Silicon Valley is losing its charm as more and more companies are moving north to San Francisco where they have better access to top entrepreneurs, according to a report by TechCrunch. As things stand, more and more companies who touted the exclusivity of ‘The Valley’ are now making their way up north to San Francisco. Y Combinator, a startup accelerator that invests in startups twice a year is also feeling the heat and is currently looking for a space in San Francisco to operate its accelerator, sources close to YCombinator told TechCrunch.
YCombinator was founded in 2005 and its roots are in Mountain View California. Initially, the company offered programs in Cambridge, Massachusetts and Mountain View. But in 2009, the company decided to focus completely on The Valley. In 2013 when more and more companies were busy establishing themselves in San Francisco, YC set a small office in the city to test waters in the city and that marked the beginning of its journey northwards.
Y Combinator’s move north is the latest in a series of changes that the accelerator has been trying to implement in its operations that would mark the new beginning for the accelerator. The accelerator is no longer going to give startups $120,000 for 7 percent equity and it would also help startups with $30,000 to help them get the business off the ground.
Y Combinator has been mentoring more and more startups in its classes but this year’s batch of nearly 200 startups is 50 percent larger than the group that graduated in spring 2018. To accommodate this large set of startups at YC Demo Days later this month, the accelerator has shifted its office to a new venue, SF’s Pier 48. The accelerator has also put a lid on its ‘Investor Days’ initiative which provided investors the opportunity to meet the startups who had just completed the accelerator program.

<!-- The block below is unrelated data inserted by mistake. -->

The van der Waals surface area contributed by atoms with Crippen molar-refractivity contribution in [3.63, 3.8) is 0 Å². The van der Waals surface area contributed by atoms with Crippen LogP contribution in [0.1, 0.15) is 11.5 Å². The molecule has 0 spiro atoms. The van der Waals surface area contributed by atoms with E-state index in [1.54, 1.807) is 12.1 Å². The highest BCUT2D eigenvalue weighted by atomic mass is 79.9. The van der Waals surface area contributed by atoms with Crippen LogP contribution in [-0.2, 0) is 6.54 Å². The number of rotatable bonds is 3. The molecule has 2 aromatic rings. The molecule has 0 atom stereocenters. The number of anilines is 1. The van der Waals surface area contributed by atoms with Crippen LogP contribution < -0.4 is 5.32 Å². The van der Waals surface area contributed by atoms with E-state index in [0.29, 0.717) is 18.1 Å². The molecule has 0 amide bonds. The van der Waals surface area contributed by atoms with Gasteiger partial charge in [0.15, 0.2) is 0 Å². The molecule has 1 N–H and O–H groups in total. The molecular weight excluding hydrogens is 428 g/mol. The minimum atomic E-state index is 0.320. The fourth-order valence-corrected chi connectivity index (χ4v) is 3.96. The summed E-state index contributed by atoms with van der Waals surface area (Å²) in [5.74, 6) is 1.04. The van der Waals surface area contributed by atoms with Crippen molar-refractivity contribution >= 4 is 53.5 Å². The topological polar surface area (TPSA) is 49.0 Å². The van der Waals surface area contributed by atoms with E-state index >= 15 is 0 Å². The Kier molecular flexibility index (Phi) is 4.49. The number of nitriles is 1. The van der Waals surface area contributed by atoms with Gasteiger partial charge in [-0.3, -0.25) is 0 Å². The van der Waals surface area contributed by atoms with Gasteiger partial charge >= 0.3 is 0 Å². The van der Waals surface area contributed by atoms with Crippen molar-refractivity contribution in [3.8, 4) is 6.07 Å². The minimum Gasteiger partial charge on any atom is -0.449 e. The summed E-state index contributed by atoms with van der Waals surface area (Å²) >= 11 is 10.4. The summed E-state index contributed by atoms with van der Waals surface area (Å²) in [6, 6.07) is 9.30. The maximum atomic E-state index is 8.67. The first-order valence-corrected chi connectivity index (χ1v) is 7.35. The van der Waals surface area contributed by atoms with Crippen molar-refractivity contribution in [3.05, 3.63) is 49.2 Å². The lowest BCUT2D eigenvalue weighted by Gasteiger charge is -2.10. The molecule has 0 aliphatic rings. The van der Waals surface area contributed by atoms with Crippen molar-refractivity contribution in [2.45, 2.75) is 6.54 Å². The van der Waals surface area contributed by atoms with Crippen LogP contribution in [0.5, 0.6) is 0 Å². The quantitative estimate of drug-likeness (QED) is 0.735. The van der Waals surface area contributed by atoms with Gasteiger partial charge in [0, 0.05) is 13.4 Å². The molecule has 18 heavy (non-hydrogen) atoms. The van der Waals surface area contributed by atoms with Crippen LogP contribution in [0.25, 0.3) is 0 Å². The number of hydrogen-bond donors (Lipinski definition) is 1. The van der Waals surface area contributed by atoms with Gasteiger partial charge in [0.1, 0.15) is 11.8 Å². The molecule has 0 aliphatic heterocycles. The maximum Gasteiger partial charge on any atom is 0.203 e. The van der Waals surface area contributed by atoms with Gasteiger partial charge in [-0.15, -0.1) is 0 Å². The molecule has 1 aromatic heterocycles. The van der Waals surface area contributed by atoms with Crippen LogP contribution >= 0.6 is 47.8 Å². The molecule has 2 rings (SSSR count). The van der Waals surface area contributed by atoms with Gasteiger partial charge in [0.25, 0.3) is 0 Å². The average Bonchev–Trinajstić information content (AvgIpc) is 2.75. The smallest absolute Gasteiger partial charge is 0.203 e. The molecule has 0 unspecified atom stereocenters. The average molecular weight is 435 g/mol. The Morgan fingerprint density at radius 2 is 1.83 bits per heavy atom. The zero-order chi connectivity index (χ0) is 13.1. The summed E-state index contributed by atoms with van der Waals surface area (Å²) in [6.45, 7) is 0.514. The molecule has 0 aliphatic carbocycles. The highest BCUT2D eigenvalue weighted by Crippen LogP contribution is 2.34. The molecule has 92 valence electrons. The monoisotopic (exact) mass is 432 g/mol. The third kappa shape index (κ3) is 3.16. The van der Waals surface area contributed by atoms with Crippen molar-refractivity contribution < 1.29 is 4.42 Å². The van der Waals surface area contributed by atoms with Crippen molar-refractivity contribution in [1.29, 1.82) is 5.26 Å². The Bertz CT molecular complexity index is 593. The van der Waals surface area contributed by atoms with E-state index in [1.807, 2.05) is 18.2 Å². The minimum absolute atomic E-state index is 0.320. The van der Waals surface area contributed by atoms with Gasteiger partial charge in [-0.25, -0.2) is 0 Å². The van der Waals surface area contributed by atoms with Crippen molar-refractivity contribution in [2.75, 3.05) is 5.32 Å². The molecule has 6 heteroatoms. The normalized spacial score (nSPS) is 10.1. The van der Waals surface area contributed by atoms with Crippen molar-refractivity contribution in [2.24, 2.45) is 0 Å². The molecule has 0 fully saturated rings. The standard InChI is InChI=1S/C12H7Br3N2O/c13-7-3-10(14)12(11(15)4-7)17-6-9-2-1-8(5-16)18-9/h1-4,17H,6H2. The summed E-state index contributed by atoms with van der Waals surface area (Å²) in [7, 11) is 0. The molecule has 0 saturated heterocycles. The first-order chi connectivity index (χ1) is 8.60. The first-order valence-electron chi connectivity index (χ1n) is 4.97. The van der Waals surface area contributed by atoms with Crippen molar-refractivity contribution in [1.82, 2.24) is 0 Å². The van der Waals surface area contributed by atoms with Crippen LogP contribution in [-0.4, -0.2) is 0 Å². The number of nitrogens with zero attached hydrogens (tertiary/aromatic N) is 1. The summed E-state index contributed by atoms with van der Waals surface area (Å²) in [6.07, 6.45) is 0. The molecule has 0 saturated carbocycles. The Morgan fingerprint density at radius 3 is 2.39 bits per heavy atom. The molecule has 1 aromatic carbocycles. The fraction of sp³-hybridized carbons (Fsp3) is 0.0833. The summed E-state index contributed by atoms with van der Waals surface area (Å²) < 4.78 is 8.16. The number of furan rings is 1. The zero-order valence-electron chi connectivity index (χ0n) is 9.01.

YCombinator is not the only one which is planning to move northwards. 500 Startups, a smaller yet still prolific accelerator, opened an office in SF the same year as Y Combinator, and in 2018, the nine-year-old program decided to permanently relocate to SF.
This is not something that has happened out of the blue. It started to gather steam in 2012 when Uber and Twitter-backed Benchmark opened an office in San Francisco’s mid-market neighborhood.
Speaking about the exodus, True Ventures co-founder Phil Black told TechCrunch, “When we first started, it was that it would be maybe 60-40 Peninsula to the city; it’s actually turned out to be 80-20 SF to The Valley.”
Y Combinator’s move highlights an increasingly adopted mantra that Silicon Valley is no longer the goldmine that it used to be as more and more companies are making their way to San Francisco. For the best deals and greatest access to entrepreneurs, San Francisco is leading the way for the time being but it remains to be seen how long this trend is going to last.